Borneo Eagles celebrating after winning the Cobra 10s tournament last year.
(From left) Cobra vice president Tan Thiam Jin, president Lt Col (rtd) Tommy Pereira, former president Tan Sri Krishnan Tan and manager Nazarudin Borhan showing off the new Cobra logo.

COBRA, the most successful rugby club in Malaysia, and who gave the world the 10s format, celebrate their golden jubilee this weekend. Cobra president Lt Col (rtd) Tommy Pereira talks with Timesport’s Fadhli Ishak

QUESTION: How did it all begin for Cobra?

ANSWER: Back in the 1960s, if a Malaysian of normal background wanted to play rugby after leaving school, it was quite difficult.

You either had to join one of the expatriate clubs or a university team. But in the 1960s, there were not many universities or colleges, so many of these young players who used to play rugby during secondary school would find themselves at a loss.

So, a group of rugby fanatics, who were working professionals, cared for these young boys who could not continue playing.

From there, they decided to create an association where anybody could join regardless of which school they were from. This is why they called it the Combined Old Boys Rugby Association or Cobra.

The founding members were all Malaysians. Dr Hui Weng Choon was the founding president and the Cobra 10s trophy is named after him while the late Dr Chan Onn Leng was the architect behind the 10-a-side format, which we introduced the same year (1967).

At that time, rugby was not as popular as it is today. It was mainly played in residential schools and some missionary schools. It was an exclusive sport.

Q: Cobra are celebrating their 50th anniversary this year. What does this mean to the club?

A: It means a great deal to us because very few organisations last that long. We consider this to be a fantastic achievement and we are very proud of what we have done over the years.

Although we are a very small club, we now have a branch in Penang and a sister club in Kuching. We collaborate with a lot of schools and have also signed a number of MoUs with institutions of higher learning.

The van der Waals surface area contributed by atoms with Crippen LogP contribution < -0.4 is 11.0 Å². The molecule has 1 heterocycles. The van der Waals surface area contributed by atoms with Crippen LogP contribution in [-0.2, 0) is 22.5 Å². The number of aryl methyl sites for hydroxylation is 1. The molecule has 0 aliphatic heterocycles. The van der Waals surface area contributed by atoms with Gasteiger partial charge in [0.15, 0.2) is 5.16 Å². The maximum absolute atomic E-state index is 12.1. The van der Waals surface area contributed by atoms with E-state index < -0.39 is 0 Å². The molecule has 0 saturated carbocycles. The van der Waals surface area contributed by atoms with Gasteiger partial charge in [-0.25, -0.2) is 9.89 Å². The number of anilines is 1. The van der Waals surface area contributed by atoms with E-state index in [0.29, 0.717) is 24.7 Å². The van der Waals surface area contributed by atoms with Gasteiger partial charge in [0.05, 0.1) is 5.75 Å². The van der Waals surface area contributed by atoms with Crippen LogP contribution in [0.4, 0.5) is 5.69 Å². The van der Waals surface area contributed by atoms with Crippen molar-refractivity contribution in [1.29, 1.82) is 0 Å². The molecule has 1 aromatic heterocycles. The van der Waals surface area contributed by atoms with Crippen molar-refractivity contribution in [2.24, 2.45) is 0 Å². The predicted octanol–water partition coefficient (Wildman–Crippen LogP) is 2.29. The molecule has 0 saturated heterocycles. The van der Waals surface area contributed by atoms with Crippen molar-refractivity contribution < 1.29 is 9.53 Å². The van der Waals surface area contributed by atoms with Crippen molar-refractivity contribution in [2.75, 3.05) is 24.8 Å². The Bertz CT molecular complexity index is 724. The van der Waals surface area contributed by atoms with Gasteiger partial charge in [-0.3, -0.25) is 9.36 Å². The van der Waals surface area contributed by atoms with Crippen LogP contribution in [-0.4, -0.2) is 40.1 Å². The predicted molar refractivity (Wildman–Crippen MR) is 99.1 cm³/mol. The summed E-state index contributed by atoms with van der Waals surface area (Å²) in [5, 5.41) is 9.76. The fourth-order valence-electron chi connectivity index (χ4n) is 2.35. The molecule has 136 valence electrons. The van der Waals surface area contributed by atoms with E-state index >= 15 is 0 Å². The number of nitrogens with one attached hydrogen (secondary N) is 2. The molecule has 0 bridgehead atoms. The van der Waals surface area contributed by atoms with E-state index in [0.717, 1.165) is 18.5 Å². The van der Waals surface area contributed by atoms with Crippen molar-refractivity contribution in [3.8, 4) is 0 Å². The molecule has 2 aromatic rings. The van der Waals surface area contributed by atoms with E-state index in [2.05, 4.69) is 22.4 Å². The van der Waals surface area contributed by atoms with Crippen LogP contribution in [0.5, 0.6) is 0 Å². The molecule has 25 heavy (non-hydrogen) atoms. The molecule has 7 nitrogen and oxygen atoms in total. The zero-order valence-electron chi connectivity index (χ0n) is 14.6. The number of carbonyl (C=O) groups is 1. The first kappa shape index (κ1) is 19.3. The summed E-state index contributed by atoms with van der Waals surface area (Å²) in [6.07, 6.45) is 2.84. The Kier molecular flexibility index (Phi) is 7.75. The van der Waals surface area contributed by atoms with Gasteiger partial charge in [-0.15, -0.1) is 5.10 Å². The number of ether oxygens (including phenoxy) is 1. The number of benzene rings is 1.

The people have given us a lot of recognition and respect for what we have done for the sport in this country.

We have always been non-profit oriented... whatever income we make from food and beverage (Cobra have a restaurant at the club premises) sales, we channel back into the sport.

We also depend a lot on sponsorship to conduct our programmes as well as a large group of volunteers.

One such example is (former president) Tan Sri Krishnan Tan who is the chairman of HSBC. He sits on the board of MAS and is the deputy chairman of IJM Corporation Berhad, yet he spends a lot of time at the club guiding us and helping us get sponsors.

He is the main person responsible for ensuring the survival of the club in the past few decades.

Q: Can you explain how you came to join Cobra?

A: I joined Cobra in the late 1980s. I used to play rugby for the Armed Forces. My coach and manager (for Forces) at that time was Col (rtd) Wong Hin Jee. When he asked me to join Cobra, he was already a member.

Soon after that we helped organise the very first international Cobra 10s in 1992. Before that, it was only a local event.

Since then, I have been involved in the Cobra 10s organising committee every year until this year, where we hope to win it for the first time since 2008.

It would be the perfect present for the club, being the 50th anniversary this weekend.

Q: Cobra have been actively developing local talent. What is the direction of the club?

A: We were very happy to see the Cobrats (junior programme) taking off in a very big way since we restructured it in 2013 and did some changes.

We started Cobrats in the 1990s and (Scotland star) Ryan Grant was one of the players who was part of the programme then.

We have over 300 kids from age five and up here at Padang Astaka every Sunday for the programme. This is the future of rugby and the club.

It has become so popular that our branch in Penang, which started with five kids two years ago, has grown to over 150 kids now.

Our vice president Tan Thiam Jin also initiated Cobra Venom, which is one of the first women’s rugby programme in the country, two years ago.

Earlier this year, Malaysia competed for the first time (in women's rugby) at the Sea Games and managed to win a medal (bronze).

Thiam Jin was the prime mover for this project and had served as the selector, coach and manager for that (national) team.

We have also been actively managing and coaching the national Under-19 squad (boys) over the past few years and we had also started the first Under-19 national league in Malaysia.

Q: Cobra have not won the Super League since winning it back-to-back in 2011-2012. Is this because the club are heavily focused on grassroots talent development and women’s rugby instead of the elite level?

A: No, not really. If you look at most of the top clubs in the country, many of them (coaches, players, officials) would have had a Cobra backgroud of some sort.

Either they have come through the Cobra academy or the schools programme and are now playing for other clubs or they had continued their studies and had to play for their universities.

This is one of the reasons why we are not strong as we were before. We are not retaining the same level of quality we had before.

But we do not look at it from a selfish point of view, we are happy to see them continue playing. We take pride in that.

We have, however, started to rebuild the elite squad. The Super League will start a bit later next year and we will try to assemble a squad that will be competitive again.

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